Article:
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Tag: Genetics


A zygote is a fertilised egg cell that results from the union of a female gamete (egg, or ovum) with a male gamete (sperm). In the embryonic development, the zygote stage is brief and is followed by cleavage, when the single cell becomes subdivided into smaller cells.

X Chromosome

Human and most mammal male cells have one X, and a Y chromosome. Birds also have sex chromosomes, but they act in completely the opposite way. Male birds have X and Y chromosomes, and females have a single Y chromosome.


Split or / is the term used to indicate that a bird is carrying a variety or colour in a genetically hidden format that requires it in a double dose to make it visible. The exception would be sex-linked splits which is only possible with cock birds.

Mendelian Theory

German speaking Gregor Johann Mendel (1822-1884) was a meteorologist, mathematician, biologist, Augustinian friar and Abbot of St. Thomas’ Abbey in Brno, Margraviate of Moravia.

Through his work on pea plants, he discovered the fundamental laws of inheritance, deducting that genes come in pairs and are inherited as distinct units, one from each parent. Mendel tracked the segregation of parental genes and their appearance in the offspring as dominant or recessive traits. He recognized the mathematical patterns of inheritance from one generation to the next. Mendel’s Laws of Heredity are usually stated as:

  • The Law of Segregation: Each inherited trait is defined by a gene pair. Parental genes are randomly separated to the sex cells so that sex cells contain only one gene of the pair. Offspring therefore inherit one genetic allele from each parent when sex cells unite in fertilization.
  • The Law of Independent Assortment: Genes for different traits are sorted separately from one another so that the inheritance of one trait is not dependent on the inheritance of another.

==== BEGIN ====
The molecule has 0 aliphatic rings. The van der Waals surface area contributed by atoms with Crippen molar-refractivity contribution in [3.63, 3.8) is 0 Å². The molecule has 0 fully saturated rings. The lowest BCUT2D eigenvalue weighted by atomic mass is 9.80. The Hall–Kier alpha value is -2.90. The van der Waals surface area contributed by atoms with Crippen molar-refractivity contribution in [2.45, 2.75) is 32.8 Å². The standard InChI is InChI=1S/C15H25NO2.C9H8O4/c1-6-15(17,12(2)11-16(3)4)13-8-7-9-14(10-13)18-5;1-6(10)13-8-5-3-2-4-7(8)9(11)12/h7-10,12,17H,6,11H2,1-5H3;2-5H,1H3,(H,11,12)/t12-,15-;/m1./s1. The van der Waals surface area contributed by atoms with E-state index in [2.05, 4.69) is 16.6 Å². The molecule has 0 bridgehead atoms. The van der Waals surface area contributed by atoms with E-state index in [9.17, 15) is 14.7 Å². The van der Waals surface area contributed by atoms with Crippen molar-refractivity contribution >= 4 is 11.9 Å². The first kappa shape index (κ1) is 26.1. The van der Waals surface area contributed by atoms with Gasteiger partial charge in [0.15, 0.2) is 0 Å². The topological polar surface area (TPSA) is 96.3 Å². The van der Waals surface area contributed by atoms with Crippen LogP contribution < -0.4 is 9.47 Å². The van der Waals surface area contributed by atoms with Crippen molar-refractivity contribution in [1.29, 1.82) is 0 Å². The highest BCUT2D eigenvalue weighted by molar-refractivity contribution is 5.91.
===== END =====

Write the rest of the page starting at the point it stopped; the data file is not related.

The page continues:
• The Law of Dominance: An organism with alternate forms of a gene will express the form that is dominant.

The genetic experiments Mendel did with pea plants took him eight years (1856-1863) and he published his results in 1865. During this time, Mendel grew over 10,000 pea plants, keeping track of progeny number and type. Mendel’s work and his Laws of Inheritance were not appreciated in his time. It wasn’t until 1900, after the rediscovery of his Laws, that his experimental results were understood.


Genetic linkage is the tendency of DNA sequences that are close together on a chromosome to be inherited together during the reproductive dividing of cells. Two genetic markers that are physically near to each other are unlikely to be separated and are said to be more linked than markers that are far apart.


Genes carry the information that determines traits, which are features or characteristics that are passed on to the offspring.


The resultant young in terms of colour and variety can be calculated. These are known as breeding expectations.


DNA is the abbreviation of deoxyribonucleic acid, an organic chemical of complex molecular structure that is found in all cells including many viruses. DNA codes genetic information for the transmission of inherited traits.

The chemical DNA was first discovered in 1869, but its role in genetic inheritance was not demonstrated until 1943.


Chromosomes are thread-like structures located inside the nucleus of animal and plant cells. Each chromosome is made of protein and a single molecule of deoxyribonucleic acid (DNA). Passed from parents to offspring, DNA contains the specific instructions that make each type of living creature unique.

Autosomal Chromosomes

Autosomal means that the gene in question is located on one of the numbered, or non-sex, chromosomes. The sex chromosomes are referred to as X and Y.

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